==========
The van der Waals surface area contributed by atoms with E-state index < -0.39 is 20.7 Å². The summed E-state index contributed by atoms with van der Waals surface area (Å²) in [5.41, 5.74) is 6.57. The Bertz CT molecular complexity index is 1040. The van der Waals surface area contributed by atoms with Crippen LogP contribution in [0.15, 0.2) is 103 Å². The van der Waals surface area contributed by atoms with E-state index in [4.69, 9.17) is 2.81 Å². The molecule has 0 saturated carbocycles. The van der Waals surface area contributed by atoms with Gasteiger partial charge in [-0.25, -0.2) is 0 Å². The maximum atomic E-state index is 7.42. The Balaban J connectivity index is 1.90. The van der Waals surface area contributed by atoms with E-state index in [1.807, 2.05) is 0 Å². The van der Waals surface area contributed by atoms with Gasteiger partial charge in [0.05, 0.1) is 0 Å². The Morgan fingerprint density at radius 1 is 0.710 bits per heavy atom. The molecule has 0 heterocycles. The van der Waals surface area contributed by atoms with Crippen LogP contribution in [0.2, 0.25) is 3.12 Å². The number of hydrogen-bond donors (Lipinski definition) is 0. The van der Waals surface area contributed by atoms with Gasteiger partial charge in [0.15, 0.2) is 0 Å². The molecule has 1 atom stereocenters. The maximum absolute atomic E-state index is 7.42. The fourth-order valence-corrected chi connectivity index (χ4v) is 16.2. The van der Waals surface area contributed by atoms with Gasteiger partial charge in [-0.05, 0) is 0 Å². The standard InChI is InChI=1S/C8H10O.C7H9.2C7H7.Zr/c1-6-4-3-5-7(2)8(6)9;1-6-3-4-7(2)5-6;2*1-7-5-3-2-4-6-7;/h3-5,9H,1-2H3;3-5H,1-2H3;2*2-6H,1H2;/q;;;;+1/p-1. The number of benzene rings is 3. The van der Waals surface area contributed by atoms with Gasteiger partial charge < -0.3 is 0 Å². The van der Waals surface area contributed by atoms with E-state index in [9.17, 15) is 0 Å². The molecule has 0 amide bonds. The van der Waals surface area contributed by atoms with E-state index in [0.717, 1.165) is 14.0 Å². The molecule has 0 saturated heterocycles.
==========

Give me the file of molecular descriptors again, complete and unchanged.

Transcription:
The van der Waals surface area contributed by atoms with E-state index < -0.39 is 20.7 Å². The summed E-state index contributed by atoms with van der Waals surface area (Å²) in [5.41, 5.74) is 6.57. The Bertz CT molecular complexity index is 1040. The van der Waals surface area contributed by atoms with Crippen LogP contribution in [0.15, 0.2) is 103 Å². The van der Waals surface area contributed by atoms with E-state index in [4.69, 9.17) is 2.81 Å². The molecule has 0 saturated carbocycles. The van der Waals surface area contributed by atoms with Gasteiger partial charge in [-0.25, -0.2) is 0 Å². The maximum atomic E-state index is 7.42. The Balaban J connectivity index is 1.90. The van der Waals surface area contributed by atoms with E-state index in [1.807, 2.05) is 0 Å². The van der Waals surface area contributed by atoms with Gasteiger partial charge in [0.05, 0.1) is 0 Å². The Morgan fingerprint density at radius 1 is 0.710 bits per heavy atom. The molecule has 0 heterocycles. The van der Waals surface area contributed by atoms with Crippen LogP contribution in [0.2, 0.25) is 3.12 Å². The number of hydrogen-bond donors (Lipinski definition) is 0. The van der Waals surface area contributed by atoms with Gasteiger partial charge in [0.15, 0.2) is 0 Å². The molecule has 1 atom stereocenters. The maximum absolute atomic E-state index is 7.42. The fourth-order valence-corrected chi connectivity index (χ4v) is 16.2. The van der Waals surface area contributed by atoms with Gasteiger partial charge in [-0.05, 0) is 0 Å². The standard InChI is InChI=1S/C8H10O.C7H9.2C7H7.Zr/c1-6-4-3-5-7(2)8(6)9;1-6-3-4-7(2)5-6;2*1-7-5-3-2-4-6-7;/h3-5,9H,1-2H3;3-5H,1-2H3;2*2-6H,1H2;/q;;;;+1/p-1. The number of benzene rings is 3. The van der Waals surface area contributed by atoms with Gasteiger partial charge < -0.3 is 0 Å². The van der Waals surface area contributed by atoms with E-state index in [9.17, 15) is 0 Å². The molecule has 0 amide bonds. The van der Waals surface area contributed by atoms with E-state index in [0.717, 1.165) is 14.0 Å². The molecule has 0 saturated heterocycles.